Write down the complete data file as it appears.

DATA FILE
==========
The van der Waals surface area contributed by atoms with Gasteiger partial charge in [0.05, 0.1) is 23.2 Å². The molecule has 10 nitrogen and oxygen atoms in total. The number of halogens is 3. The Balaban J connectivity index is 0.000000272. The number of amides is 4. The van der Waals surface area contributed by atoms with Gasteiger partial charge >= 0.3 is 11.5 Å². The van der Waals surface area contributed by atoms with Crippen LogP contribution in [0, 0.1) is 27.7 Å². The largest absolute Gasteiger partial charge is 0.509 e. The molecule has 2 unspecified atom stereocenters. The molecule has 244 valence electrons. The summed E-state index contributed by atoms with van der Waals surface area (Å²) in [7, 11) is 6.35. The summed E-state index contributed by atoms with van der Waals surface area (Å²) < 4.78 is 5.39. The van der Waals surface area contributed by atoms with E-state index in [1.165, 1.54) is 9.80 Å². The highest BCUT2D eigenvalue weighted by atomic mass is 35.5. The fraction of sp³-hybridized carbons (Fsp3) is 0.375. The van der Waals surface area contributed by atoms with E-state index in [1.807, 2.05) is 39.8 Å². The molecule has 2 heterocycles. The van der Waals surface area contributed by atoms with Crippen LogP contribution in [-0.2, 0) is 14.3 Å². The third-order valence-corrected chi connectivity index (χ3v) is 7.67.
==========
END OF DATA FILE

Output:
The van der Waals surface area contributed by atoms with Gasteiger partial charge in [0.05, 0.1) is 23.2 Å². The molecule has 10 nitrogen and oxygen atoms in total. The number of halogens is 3. The Balaban J connectivity index is 0.000000272. The number of amides is 4. The van der Waals surface area contributed by atoms with Gasteiger partial charge >= 0.3 is 11.5 Å². The van der Waals surface area contributed by atoms with Crippen LogP contribution in [0, 0.1) is 27.7 Å². The largest absolute Gasteiger partial charge is 0.509 e. The molecule has 2 unspecified atom stereocenters. The molecule has 244 valence electrons. The summed E-state index contributed by atoms with van der Waals surface area (Å²) in [7, 11) is 6.35. The summed E-state index contributed by atoms with van der Waals surface area (Å²) < 4.78 is 5.39. The van der Waals surface area contributed by atoms with E-state index in [1.165, 1.54) is 9.80 Å². The highest BCUT2D eigenvalue weighted by atomic mass is 35.5. The fraction of sp³-hybridized carbons (Fsp3) is 0.375. The van der Waals surface area contributed by atoms with E-state index in [1.807, 2.05) is 39.8 Å². The molecule has 2 heterocycles. The van der Waals surface area contributed by atoms with Crippen LogP contribution in [-0.2, 0) is 14.3 Å². The third-order valence-corrected chi connectivity index (χ3v) is 7.67.